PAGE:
Anon$ said...

Standing in front of a vicious crowd and talking to open mouthes but closed ears doesn't accomplish very much. That just buys into the left's notion of "free speech" which consists of everyone rioting for a platform for speech.

Giant n00bs that stand up and block the view of others, and shout making the the speech blurred deserve to be escorted out. To not do so is to buy into their idea of "protest" which involves flooding the street with their useless selves blocking everyone else from going about their day.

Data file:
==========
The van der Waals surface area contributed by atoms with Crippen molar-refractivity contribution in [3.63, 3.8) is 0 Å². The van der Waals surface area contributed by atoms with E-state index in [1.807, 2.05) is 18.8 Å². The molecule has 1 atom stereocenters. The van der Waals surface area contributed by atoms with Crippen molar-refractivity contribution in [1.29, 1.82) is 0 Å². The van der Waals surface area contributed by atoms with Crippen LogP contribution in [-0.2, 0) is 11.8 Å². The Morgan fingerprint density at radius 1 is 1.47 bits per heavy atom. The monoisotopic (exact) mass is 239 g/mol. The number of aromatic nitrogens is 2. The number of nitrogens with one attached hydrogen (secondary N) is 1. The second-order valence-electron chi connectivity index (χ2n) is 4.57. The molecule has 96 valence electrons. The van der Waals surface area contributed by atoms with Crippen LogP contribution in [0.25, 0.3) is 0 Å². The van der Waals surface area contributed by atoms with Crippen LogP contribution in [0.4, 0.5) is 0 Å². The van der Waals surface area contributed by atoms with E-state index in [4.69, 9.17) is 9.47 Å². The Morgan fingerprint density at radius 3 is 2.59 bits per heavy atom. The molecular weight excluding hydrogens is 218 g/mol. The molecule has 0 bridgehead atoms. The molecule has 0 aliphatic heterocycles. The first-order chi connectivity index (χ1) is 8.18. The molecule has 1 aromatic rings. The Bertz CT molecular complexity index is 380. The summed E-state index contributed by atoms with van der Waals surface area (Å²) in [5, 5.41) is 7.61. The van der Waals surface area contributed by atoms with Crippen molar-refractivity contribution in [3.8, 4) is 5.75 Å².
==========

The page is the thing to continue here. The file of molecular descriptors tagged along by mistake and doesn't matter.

That is not free speech and this was not a demonstration of heroism, but rather a heroic speech
delivered with compromise.

By not tossing them out we send the message that this behavior is okay, emboldening them, and that their own definition of "free speech" and "protest" is the truth.